The Morning Banana Diet Review
Article below written by Lisa Schweitzer.
Get ready to go bananas! But that’s not all you’ll eat on this plan.
The Morning Banana Diet, also known as Asa-Banana Diet, comes from a husband and wife in Japan: Sumiko Watanabe is a pharmacist and preventive medicine expert. Her husband, Hamachi, has studied traditional Chinese medicine and counseling at the Japan Body Care Academy.
The diet encourages you to eat fruit, become aware of your hungerand fullness levels, and eat dinner by 8 p.m. There aren’t strict meal plans or calorie counts. For lunch and dinner, you’ll eat what you always have, but stop when you’re 80% full, and you’ll skip dessert after dinner.
The plan also recommends you go to bed by midnight and stresses the importance of a good night’s sleep, as well as keeping a diet journal.
You could lose weight simply because you’re eating fewer calories. Besides testimonials, there is no proof that this diet works.
What You Can Eat and What You Can’t
There are different versions of the diet, but the overall themes are similar.
For breakfast, you will eat bananas and drink room-temperature water. The bananas must be raw, never cooked or frozen. You may substitute other fruit, but only one type per meal. If you are still hungry, wait 15 to 30 minutes and you can eat something else.
You will eat normally for lunch and dinner. The diet says you can eat whatever you want, but it recommends Japanese food, especially rice for lunch.
You are allowed only one snack each day in the afternoon, which is also the only time sweets are allowed.
The diet also recommends avoiding dairy and ice cream most of the time.
Level of Effort: Low
You won’t have to overhaul what you eat, or cut way back on portions. You will need to cut out dairy and work on tuning in to when you’re starting to get full.
Limitations: This plan is very flexible but does restrict what you eat at breakfast to bananas or another type of fruit.
Cooking and shopping: You can cook or eat out as you usually do.
Packaged foods or meals: No.
In-person meetings required: No.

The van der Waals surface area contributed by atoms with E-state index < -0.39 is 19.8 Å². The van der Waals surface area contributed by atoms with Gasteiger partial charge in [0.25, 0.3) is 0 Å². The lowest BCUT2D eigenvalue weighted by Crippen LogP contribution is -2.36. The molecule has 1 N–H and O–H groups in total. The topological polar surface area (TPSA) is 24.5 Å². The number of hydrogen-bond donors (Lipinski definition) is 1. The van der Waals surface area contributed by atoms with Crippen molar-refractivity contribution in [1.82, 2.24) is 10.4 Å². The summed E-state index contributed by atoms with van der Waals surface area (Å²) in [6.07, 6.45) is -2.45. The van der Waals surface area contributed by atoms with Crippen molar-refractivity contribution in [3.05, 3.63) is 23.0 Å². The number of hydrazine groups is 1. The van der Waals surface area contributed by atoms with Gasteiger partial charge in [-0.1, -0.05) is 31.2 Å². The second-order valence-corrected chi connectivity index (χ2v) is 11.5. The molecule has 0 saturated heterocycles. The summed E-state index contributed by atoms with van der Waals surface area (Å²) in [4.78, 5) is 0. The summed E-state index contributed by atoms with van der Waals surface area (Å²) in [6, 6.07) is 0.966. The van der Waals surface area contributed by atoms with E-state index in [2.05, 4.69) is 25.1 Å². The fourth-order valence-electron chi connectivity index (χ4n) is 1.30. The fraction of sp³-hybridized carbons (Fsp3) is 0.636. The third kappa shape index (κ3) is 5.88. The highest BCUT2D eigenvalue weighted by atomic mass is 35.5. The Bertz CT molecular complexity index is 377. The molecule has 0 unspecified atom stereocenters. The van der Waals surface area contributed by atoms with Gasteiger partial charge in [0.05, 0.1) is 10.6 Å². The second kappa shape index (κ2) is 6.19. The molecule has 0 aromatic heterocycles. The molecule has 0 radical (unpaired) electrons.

Exercise: The plan encourages you do some walking each day, but “not if it stresses you out.”
Does It Allow for Dietary Restrictions or Preferences?
The plan is flexible enough for vegetarians and people with any dietary restrictions.
What Else You Should Know
Cost: No special foods are required. You may even save money, since bananas are inexpensive.
Support: You can sign up for the Morning Banana Diet Journal, but for the most part, you will do this diet on your own.
What Dr. Michael Smith Says:
Does It Work?
The Morning Banana Diet will probably work simply because you’ll eat less. There is nothing, though, about a morning banana that specifically promotes weight loss.
There’s nothing magical about not eating anything after 8 p.m., however. But if you eat late now, this tip will likely cut out some calories. Stopping eating when you’re 80% full will help, as well.
Few other diet programs focus on sleep, like this one does, but multiple studies show that people who get 7 to 9 hours a night tend to weigh less. When you’re tired, you’re more likely to overeat and eat unhealthy foods.
Despite the diet’s concern that exercise might stress you out, working out can help with stress and sleep in addition to burning calories.
If you’re not up for huge changes, this diet should appeal to you, as it’s more of a gradual transition into healthy eating and weight loss. If you build these skills into your routine, you’ll see the weight drop off and stay off.
Is It Good for Certain Conditions?
Any healthy diet that leads to weight loss is good for diabetes, high cholesterol, high blood pressure, and heart disease. If you follow the concepts in the diet and cut back on how much unhealthy food you eat, you should be able to better manage your conditions.
The Final Word
The Morning Banana Diet will teach you good techniques that you can incorporate into any lifestyle. If you’re able to make the diet’s strategies stick, you’ll have a better chance at long-term weight loss and improved health.